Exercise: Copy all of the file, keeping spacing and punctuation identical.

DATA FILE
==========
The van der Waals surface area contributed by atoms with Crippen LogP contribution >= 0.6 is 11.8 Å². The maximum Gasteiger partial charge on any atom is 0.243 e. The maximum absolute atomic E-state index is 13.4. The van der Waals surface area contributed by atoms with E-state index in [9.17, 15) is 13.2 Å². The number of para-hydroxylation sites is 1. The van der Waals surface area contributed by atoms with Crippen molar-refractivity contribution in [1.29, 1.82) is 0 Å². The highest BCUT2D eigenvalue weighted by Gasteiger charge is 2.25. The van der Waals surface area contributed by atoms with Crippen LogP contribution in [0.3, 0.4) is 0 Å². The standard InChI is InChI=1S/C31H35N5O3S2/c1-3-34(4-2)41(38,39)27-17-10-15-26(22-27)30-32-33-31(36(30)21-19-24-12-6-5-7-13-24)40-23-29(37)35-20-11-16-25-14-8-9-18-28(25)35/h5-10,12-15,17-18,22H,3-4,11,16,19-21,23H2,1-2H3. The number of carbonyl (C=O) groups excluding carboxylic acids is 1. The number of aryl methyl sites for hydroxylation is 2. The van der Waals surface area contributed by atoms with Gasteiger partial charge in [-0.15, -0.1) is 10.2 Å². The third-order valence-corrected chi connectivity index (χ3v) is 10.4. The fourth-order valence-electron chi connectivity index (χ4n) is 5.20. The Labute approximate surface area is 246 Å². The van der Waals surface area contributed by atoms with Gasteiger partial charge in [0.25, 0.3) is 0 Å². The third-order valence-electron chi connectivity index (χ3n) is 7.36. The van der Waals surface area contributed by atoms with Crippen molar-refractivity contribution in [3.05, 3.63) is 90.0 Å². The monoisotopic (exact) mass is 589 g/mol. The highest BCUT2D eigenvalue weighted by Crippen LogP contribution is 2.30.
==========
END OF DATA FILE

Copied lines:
The van der Waals surface area contributed by atoms with Crippen LogP contribution >= 0.6 is 11.8 Å². The maximum Gasteiger partial charge on any atom is 0.243 e. The maximum absolute atomic E-state index is 13.4. The van der Waals surface area contributed by atoms with E-state index in [9.17, 15) is 13.2 Å². The number of para-hydroxylation sites is 1. The van der Waals surface area contributed by atoms with Crippen molar-refractivity contribution in [1.29, 1.82) is 0 Å². The highest BCUT2D eigenvalue weighted by Gasteiger charge is 2.25. The van der Waals surface area contributed by atoms with Crippen LogP contribution in [0.3, 0.4) is 0 Å². The standard InChI is InChI=1S/C31H35N5O3S2/c1-3-34(4-2)41(38,39)27-17-10-15-26(22-27)30-32-33-31(36(30)21-19-24-12-6-5-7-13-24)40-23-29(37)35-20-11-16-25-14-8-9-18-28(25)35/h5-10,12-15,17-18,22H,3-4,11,16,19-21,23H2,1-2H3. The number of carbonyl (C=O) groups excluding carboxylic acids is 1. The number of aryl methyl sites for hydroxylation is 2. The van der Waals surface area contributed by atoms with Gasteiger partial charge in [-0.15, -0.1) is 10.2 Å². The third-order valence-corrected chi connectivity index (χ3v) is 10.4. The fourth-order valence-electron chi connectivity index (χ4n) is 5.20. The Labute approximate surface area is 246 Å². The van der Waals surface area contributed by atoms with Gasteiger partial charge in [0.25, 0.3) is 0 Å². The third-order valence-electron chi connectivity index (χ3n) is 7.36. The van der Waals surface area contributed by atoms with Crippen molar-refractivity contribution in [3.05, 3.63) is 90.0 Å². The monoisotopic (exact) mass is 589 g/mol. The highest BCUT2D eigenvalue weighted by Crippen LogP contribution is 2.30.